A Sacred Libation Ceremony in Remembrance on March 30

By Iya Marilyn Kai Jewett

Flyer for the March 30, 2014 Sacred Libation Ceremony conducted in Philadelphia, Pennsylvania at 6th & Walnut Streets.

Last week while reading articles on a Black news website, I noticed a link to an article about Black women who were lynched. Being a student of history, I followed the link which led to another Black website and read the story which detailed the history of 150 documented cases of Black women in the U.S. who had been lynched between 1870 and 1957. These “women,” many of whom were mere girls were not just lynched — they were raped and tortured before being hung, shot or burned by mobs of white men. The first three women on the list–Mrs. John Simes lynched in 1870 in Henry County, Kentucky and Mrs. Hawkins and her daughter, lynched in 1872 in Fayette County, Kentucky, were all murdered for being republicans!

I have been a student of history (American, Black/African and ancient history) since I was a child. I knew that thousands of African people in America have been lynched. Thanks to my god sister, Dr. Katrina Hazzard-Donald, director of Rutgers University’s Africana Program, I read “The Lynching Calendar” that lists 2,400 of the 5,000 documented lynchings of African people in the U.S., but I didn’t realize there were this many women lynched!  The website with The Lynching Calendar” has since mysteriously disappeared.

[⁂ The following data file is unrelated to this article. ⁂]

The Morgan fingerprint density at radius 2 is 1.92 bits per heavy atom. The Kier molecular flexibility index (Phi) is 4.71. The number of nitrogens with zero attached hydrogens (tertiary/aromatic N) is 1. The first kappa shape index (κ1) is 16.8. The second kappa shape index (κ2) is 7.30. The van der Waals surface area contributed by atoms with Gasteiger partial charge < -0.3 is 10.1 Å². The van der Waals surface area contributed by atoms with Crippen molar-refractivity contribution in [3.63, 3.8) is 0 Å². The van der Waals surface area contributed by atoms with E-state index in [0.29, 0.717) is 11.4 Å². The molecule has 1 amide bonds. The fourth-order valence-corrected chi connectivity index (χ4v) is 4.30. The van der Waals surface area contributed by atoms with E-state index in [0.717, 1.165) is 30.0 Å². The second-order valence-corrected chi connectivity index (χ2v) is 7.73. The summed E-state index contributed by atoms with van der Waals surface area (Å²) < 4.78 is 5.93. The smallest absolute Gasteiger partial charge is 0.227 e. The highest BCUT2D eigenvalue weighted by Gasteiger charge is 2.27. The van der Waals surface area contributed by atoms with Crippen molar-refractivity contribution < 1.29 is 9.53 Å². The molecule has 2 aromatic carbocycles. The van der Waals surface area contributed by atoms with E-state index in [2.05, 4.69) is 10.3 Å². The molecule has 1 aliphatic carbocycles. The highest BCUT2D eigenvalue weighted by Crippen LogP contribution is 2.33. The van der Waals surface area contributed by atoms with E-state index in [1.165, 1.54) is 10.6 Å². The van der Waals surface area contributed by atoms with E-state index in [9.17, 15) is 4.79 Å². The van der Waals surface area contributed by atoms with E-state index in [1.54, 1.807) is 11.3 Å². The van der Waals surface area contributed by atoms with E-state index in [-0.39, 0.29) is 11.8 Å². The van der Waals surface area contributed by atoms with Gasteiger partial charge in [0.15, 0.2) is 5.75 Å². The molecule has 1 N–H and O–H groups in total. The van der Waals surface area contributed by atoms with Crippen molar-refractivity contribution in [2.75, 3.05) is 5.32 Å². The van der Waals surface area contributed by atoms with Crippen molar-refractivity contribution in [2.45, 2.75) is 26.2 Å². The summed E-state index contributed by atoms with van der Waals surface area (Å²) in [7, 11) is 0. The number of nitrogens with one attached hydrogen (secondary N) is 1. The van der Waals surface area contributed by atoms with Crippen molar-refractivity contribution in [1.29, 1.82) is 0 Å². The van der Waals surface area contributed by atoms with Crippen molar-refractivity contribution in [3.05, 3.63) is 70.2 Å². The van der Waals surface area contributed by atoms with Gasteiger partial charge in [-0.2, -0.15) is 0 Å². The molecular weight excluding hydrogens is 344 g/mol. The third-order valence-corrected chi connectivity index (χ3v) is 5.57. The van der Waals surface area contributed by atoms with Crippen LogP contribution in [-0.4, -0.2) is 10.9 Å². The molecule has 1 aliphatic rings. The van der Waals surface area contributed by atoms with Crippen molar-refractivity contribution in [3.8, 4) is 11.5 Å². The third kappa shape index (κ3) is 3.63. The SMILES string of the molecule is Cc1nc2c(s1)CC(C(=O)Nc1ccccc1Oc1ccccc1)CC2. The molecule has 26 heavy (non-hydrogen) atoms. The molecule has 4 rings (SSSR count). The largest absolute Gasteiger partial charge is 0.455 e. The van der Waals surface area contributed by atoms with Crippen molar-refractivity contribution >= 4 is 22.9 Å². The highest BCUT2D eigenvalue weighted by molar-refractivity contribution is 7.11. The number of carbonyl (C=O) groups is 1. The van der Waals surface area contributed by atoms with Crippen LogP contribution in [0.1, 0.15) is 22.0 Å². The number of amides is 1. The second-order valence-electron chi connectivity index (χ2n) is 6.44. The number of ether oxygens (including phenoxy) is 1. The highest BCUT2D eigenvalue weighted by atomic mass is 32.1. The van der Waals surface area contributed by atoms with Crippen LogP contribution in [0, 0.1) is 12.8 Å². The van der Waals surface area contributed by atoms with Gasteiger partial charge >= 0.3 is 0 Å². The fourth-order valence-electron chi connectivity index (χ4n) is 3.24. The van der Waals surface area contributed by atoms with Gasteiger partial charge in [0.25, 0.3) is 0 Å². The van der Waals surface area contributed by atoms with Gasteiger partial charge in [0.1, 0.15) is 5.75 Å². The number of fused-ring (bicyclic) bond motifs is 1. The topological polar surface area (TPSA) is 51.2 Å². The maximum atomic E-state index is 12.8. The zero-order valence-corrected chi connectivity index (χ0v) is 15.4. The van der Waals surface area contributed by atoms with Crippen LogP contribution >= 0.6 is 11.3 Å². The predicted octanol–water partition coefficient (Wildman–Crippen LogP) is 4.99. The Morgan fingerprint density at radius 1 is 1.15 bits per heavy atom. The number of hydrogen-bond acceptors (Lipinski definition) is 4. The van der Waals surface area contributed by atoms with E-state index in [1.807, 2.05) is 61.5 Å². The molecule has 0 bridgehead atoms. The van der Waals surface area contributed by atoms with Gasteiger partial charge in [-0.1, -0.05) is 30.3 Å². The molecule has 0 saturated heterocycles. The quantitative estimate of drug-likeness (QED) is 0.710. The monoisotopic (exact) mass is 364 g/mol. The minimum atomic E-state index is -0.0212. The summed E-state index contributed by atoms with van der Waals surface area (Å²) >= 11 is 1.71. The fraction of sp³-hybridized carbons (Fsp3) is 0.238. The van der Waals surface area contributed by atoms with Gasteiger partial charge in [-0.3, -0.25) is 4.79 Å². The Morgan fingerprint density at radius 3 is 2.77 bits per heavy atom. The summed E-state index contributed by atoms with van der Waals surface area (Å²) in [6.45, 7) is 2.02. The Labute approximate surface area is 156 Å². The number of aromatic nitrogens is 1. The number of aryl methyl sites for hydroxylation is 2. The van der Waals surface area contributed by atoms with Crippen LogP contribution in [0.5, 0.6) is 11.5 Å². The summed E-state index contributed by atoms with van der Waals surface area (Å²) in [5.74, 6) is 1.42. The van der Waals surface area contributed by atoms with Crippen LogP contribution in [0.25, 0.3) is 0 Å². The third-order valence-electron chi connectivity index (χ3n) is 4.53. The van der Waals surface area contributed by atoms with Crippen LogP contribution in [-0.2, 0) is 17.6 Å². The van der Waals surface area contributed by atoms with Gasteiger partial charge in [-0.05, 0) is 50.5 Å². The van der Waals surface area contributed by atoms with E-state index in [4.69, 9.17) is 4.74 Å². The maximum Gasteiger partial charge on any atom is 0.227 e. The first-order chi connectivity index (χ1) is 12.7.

A post on another Black website provided documented information on these women–their names, the dates, places, the reason they were lynched and with whom they were lynched. Reading this made me angry and brought tears to my eyes. I sent it to my email list and told the brothers and sisters to send it to every person of African descent they know. This is part of our history — Amerikkkan history that we must pass to our children and grandchildren. They will not learn this in school. It’s up to us to teach them.

After reading the accounts of the lynchings, the Egun (ancestors) spoke to me and directed me to do something so they will be remembered. I broke down and cried like a baby because I could feel the horror and pain that these women endured. I am crying as I write this article. Olódùmarè help me!  Egun directed me to conduct a sacred libation ceremony to remember them and bring some peace to their souls.

I’m sure most people don’t know about these women, but we must never forget women like pregnant Mary Turner who was lynched May 17, 1918 in Brooks County, Georgia to teach her a lesson. After her husband was lynched, Mary threatened to have those who lynched her husband arrested. She fled, but the mob pursued her and found her the next morning. She was eight months pregnant when the mob of several hundred took her to a stream, tied her ankles together and hung her from a tree with her head down. She was doused with gasoline and set on fire. One of the mob took a knife and split her stomach open so that her unborn baby fell to the ground. The baby’s head was crushed under the heels of the mob. But, that wasn’t enough for the demonic mob. They finished Mary off by riddling her body with bullets.